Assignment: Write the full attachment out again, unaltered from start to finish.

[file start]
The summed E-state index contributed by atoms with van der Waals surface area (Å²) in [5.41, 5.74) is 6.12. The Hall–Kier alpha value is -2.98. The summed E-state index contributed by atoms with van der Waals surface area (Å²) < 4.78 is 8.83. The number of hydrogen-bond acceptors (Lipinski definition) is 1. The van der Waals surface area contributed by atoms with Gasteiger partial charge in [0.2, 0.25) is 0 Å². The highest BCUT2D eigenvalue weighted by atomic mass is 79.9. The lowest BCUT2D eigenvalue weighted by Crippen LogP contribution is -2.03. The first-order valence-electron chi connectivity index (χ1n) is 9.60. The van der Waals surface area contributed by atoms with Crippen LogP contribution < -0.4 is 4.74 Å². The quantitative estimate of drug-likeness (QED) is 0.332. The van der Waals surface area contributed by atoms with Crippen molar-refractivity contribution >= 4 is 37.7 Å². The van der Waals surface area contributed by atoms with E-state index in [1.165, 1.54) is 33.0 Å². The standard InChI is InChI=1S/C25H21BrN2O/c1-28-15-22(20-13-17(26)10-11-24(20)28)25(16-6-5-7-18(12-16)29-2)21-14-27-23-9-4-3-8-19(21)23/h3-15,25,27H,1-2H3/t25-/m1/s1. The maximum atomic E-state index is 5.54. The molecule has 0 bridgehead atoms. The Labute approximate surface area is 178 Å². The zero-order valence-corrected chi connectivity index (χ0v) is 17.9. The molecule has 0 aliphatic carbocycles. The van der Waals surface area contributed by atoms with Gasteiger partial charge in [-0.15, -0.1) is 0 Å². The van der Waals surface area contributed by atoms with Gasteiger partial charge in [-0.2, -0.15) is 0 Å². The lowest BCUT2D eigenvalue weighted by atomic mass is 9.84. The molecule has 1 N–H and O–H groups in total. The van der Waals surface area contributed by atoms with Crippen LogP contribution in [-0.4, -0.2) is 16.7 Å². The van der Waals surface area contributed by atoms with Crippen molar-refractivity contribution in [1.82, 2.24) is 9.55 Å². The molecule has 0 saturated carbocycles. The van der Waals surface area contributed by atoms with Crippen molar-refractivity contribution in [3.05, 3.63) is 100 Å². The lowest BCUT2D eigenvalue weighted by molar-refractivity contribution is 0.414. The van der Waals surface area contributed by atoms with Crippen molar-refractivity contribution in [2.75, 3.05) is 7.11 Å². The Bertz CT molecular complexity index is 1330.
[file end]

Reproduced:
The summed E-state index contributed by atoms with van der Waals surface area (Å²) in [5.41, 5.74) is 6.12. The Hall–Kier alpha value is -2.98. The summed E-state index contributed by atoms with van der Waals surface area (Å²) < 4.78 is 8.83. The number of hydrogen-bond acceptors (Lipinski definition) is 1. The van der Waals surface area contributed by atoms with Gasteiger partial charge in [0.2, 0.25) is 0 Å². The highest BCUT2D eigenvalue weighted by atomic mass is 79.9. The lowest BCUT2D eigenvalue weighted by Crippen LogP contribution is -2.03. The first-order valence-electron chi connectivity index (χ1n) is 9.60. The van der Waals surface area contributed by atoms with Crippen LogP contribution < -0.4 is 4.74 Å². The quantitative estimate of drug-likeness (QED) is 0.332. The van der Waals surface area contributed by atoms with Crippen molar-refractivity contribution >= 4 is 37.7 Å². The van der Waals surface area contributed by atoms with E-state index in [1.165, 1.54) is 33.0 Å². The standard InChI is InChI=1S/C25H21BrN2O/c1-28-15-22(20-13-17(26)10-11-24(20)28)25(16-6-5-7-18(12-16)29-2)21-14-27-23-9-4-3-8-19(21)23/h3-15,25,27H,1-2H3/t25-/m1/s1. The maximum atomic E-state index is 5.54. The molecule has 0 bridgehead atoms. The Labute approximate surface area is 178 Å². The zero-order valence-corrected chi connectivity index (χ0v) is 17.9. The molecule has 0 aliphatic carbocycles. The van der Waals surface area contributed by atoms with Gasteiger partial charge in [-0.15, -0.1) is 0 Å². The van der Waals surface area contributed by atoms with Gasteiger partial charge in [-0.2, -0.15) is 0 Å². The lowest BCUT2D eigenvalue weighted by atomic mass is 9.84. The molecule has 1 N–H and O–H groups in total. The van der Waals surface area contributed by atoms with Crippen LogP contribution in [-0.4, -0.2) is 16.7 Å². The van der Waals surface area contributed by atoms with Crippen molar-refractivity contribution in [1.82, 2.24) is 9.55 Å². The molecule has 0 saturated carbocycles. The van der Waals surface area contributed by atoms with Crippen molar-refractivity contribution in [3.05, 3.63) is 100 Å². The lowest BCUT2D eigenvalue weighted by molar-refractivity contribution is 0.414. The van der Waals surface area contributed by atoms with Crippen molar-refractivity contribution in [2.75, 3.05) is 7.11 Å². The Bertz CT molecular complexity index is 1330.